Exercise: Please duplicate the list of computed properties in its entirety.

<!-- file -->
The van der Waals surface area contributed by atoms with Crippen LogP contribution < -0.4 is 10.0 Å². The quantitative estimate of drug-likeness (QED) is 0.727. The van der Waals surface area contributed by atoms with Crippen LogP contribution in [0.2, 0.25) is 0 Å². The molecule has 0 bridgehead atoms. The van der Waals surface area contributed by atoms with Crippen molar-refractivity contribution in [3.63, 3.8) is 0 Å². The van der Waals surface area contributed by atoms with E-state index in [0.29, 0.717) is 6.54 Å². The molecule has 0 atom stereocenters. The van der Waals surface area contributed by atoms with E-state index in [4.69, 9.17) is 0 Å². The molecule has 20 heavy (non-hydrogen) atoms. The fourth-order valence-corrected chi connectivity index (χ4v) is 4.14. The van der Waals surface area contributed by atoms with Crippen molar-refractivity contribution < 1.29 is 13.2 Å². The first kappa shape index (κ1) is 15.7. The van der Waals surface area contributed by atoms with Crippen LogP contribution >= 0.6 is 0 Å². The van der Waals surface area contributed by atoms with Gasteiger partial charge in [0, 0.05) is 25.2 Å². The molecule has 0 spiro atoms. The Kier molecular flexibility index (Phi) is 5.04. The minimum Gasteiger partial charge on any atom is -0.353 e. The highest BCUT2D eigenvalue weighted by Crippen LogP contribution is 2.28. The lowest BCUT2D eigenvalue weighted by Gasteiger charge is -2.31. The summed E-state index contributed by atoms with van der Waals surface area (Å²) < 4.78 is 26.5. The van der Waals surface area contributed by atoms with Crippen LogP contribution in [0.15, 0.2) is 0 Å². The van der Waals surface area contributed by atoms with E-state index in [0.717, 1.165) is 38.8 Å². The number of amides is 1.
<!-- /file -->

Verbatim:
The van der Waals surface area contributed by atoms with Crippen LogP contribution < -0.4 is 10.0 Å². The quantitative estimate of drug-likeness (QED) is 0.727. The van der Waals surface area contributed by atoms with Crippen LogP contribution in [0.2, 0.25) is 0 Å². The molecule has 0 bridgehead atoms. The van der Waals surface area contributed by atoms with Crippen molar-refractivity contribution in [3.63, 3.8) is 0 Å². The van der Waals surface area contributed by atoms with E-state index in [0.29, 0.717) is 6.54 Å². The molecule has 0 atom stereocenters. The van der Waals surface area contributed by atoms with E-state index in [4.69, 9.17) is 0 Å². The molecule has 20 heavy (non-hydrogen) atoms. The fourth-order valence-corrected chi connectivity index (χ4v) is 4.14. The van der Waals surface area contributed by atoms with Crippen molar-refractivity contribution < 1.29 is 13.2 Å². The first kappa shape index (κ1) is 15.7. The van der Waals surface area contributed by atoms with Crippen LogP contribution >= 0.6 is 0 Å². The van der Waals surface area contributed by atoms with Gasteiger partial charge in [0, 0.05) is 25.2 Å². The molecule has 0 spiro atoms. The Kier molecular flexibility index (Phi) is 5.04. The minimum Gasteiger partial charge on any atom is -0.353 e. The highest BCUT2D eigenvalue weighted by Crippen LogP contribution is 2.28. The lowest BCUT2D eigenvalue weighted by Gasteiger charge is -2.31. The summed E-state index contributed by atoms with van der Waals surface area (Å²) < 4.78 is 26.5. The van der Waals surface area contributed by atoms with Crippen LogP contribution in [0.15, 0.2) is 0 Å². The van der Waals surface area contributed by atoms with E-state index in [0.717, 1.165) is 38.8 Å². The number of amides is 1.